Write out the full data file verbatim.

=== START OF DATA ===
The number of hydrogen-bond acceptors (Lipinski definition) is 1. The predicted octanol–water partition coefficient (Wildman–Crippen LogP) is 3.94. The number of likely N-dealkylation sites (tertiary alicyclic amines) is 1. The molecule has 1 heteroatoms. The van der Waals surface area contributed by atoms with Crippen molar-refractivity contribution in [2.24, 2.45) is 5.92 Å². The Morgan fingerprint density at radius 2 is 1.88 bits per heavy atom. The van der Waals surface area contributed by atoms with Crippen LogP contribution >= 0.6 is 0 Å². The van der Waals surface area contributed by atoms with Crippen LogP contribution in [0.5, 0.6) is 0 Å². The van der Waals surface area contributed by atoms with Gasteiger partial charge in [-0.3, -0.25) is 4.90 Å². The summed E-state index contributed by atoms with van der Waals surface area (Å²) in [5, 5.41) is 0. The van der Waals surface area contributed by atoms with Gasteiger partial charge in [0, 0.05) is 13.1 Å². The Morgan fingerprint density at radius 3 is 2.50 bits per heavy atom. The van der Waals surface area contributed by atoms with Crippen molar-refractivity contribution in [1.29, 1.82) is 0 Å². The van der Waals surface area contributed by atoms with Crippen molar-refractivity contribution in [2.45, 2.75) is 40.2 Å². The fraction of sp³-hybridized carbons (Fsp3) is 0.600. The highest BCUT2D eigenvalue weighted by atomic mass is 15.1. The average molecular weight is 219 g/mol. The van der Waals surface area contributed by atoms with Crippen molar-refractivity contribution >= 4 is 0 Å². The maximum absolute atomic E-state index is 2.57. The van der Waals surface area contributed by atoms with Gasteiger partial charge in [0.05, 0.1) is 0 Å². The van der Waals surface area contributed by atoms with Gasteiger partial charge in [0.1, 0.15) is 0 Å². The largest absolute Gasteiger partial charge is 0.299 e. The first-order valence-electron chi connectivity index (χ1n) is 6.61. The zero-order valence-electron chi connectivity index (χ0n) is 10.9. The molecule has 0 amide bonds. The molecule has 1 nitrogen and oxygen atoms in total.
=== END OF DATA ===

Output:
The number of hydrogen-bond acceptors (Lipinski definition) is 1. The predicted octanol–water partition coefficient (Wildman–Crippen LogP) is 3.94. The number of likely N-dealkylation sites (tertiary alicyclic amines) is 1. The molecule has 1 heteroatoms. The van der Waals surface area contributed by atoms with Crippen molar-refractivity contribution in [2.24, 2.45) is 5.92 Å². The Morgan fingerprint density at radius 2 is 1.88 bits per heavy atom. The van der Waals surface area contributed by atoms with Crippen LogP contribution >= 0.6 is 0 Å². The van der Waals surface area contributed by atoms with Crippen LogP contribution in [0.5, 0.6) is 0 Å². The van der Waals surface area contributed by atoms with Gasteiger partial charge in [-0.3, -0.25) is 4.90 Å². The summed E-state index contributed by atoms with van der Waals surface area (Å²) in [5, 5.41) is 0. The van der Waals surface area contributed by atoms with Gasteiger partial charge in [0, 0.05) is 13.1 Å². The Morgan fingerprint density at radius 3 is 2.50 bits per heavy atom. The van der Waals surface area contributed by atoms with Crippen molar-refractivity contribution in [1.29, 1.82) is 0 Å². The van der Waals surface area contributed by atoms with Crippen molar-refractivity contribution in [2.45, 2.75) is 40.2 Å². The fraction of sp³-hybridized carbons (Fsp3) is 0.600. The highest BCUT2D eigenvalue weighted by atomic mass is 15.1. The average molecular weight is 219 g/mol. The van der Waals surface area contributed by atoms with Crippen molar-refractivity contribution >= 4 is 0 Å². The maximum absolute atomic E-state index is 2.57. The van der Waals surface area contributed by atoms with Gasteiger partial charge in [0.05, 0.1) is 0 Å². The van der Waals surface area contributed by atoms with Gasteiger partial charge in [0.1, 0.15) is 0 Å². The largest absolute Gasteiger partial charge is 0.299 e. The first-order valence-electron chi connectivity index (χ1n) is 6.61. The zero-order valence-electron chi connectivity index (χ0n) is 10.9. The molecule has 0 amide bonds. The molecule has 1 nitrogen and oxygen atoms in total.